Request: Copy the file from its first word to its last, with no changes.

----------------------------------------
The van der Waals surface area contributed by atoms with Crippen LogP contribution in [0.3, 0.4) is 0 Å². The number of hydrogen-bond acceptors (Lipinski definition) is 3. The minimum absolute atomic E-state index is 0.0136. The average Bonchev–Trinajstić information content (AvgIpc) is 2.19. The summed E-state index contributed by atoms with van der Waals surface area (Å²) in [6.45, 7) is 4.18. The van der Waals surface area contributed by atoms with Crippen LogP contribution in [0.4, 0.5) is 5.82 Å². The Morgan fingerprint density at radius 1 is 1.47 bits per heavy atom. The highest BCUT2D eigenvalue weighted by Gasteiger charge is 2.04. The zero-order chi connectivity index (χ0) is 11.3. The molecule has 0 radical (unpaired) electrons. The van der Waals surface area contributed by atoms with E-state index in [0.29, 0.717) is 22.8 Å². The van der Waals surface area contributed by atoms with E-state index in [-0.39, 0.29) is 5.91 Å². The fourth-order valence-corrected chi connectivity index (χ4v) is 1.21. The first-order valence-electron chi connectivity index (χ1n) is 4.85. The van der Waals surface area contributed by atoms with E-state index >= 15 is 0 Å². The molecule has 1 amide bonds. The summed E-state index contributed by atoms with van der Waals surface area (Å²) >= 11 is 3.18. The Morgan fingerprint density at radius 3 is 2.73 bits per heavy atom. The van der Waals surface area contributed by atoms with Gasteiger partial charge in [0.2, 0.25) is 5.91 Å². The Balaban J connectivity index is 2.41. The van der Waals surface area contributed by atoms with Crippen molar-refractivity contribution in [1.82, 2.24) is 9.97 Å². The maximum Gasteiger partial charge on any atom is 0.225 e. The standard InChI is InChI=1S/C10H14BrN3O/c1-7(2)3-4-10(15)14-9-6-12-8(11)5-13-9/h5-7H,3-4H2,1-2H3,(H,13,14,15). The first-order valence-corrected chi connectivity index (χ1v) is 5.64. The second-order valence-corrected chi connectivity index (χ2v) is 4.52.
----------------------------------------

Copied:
The van der Waals surface area contributed by atoms with Crippen LogP contribution in [0.3, 0.4) is 0 Å². The number of hydrogen-bond acceptors (Lipinski definition) is 3. The minimum absolute atomic E-state index is 0.0136. The average Bonchev–Trinajstić information content (AvgIpc) is 2.19. The summed E-state index contributed by atoms with van der Waals surface area (Å²) in [6.45, 7) is 4.18. The van der Waals surface area contributed by atoms with Crippen LogP contribution in [0.4, 0.5) is 5.82 Å². The Morgan fingerprint density at radius 1 is 1.47 bits per heavy atom. The highest BCUT2D eigenvalue weighted by Gasteiger charge is 2.04. The zero-order chi connectivity index (χ0) is 11.3. The molecule has 0 radical (unpaired) electrons. The van der Waals surface area contributed by atoms with E-state index in [0.29, 0.717) is 22.8 Å². The van der Waals surface area contributed by atoms with E-state index in [-0.39, 0.29) is 5.91 Å². The fourth-order valence-corrected chi connectivity index (χ4v) is 1.21. The first-order valence-electron chi connectivity index (χ1n) is 4.85. The van der Waals surface area contributed by atoms with E-state index >= 15 is 0 Å². The molecule has 1 amide bonds. The summed E-state index contributed by atoms with van der Waals surface area (Å²) >= 11 is 3.18. The Morgan fingerprint density at radius 3 is 2.73 bits per heavy atom. The van der Waals surface area contributed by atoms with Gasteiger partial charge in [0.2, 0.25) is 5.91 Å². The Balaban J connectivity index is 2.41. The van der Waals surface area contributed by atoms with Crippen molar-refractivity contribution in [1.82, 2.24) is 9.97 Å². The maximum Gasteiger partial charge on any atom is 0.225 e. The standard InChI is InChI=1S/C10H14BrN3O/c1-7(2)3-4-10(15)14-9-6-12-8(11)5-13-9/h5-7H,3-4H2,1-2H3,(H,13,14,15). The first-order valence-corrected chi connectivity index (χ1v) is 5.64. The second-order valence-corrected chi connectivity index (χ2v) is 4.52.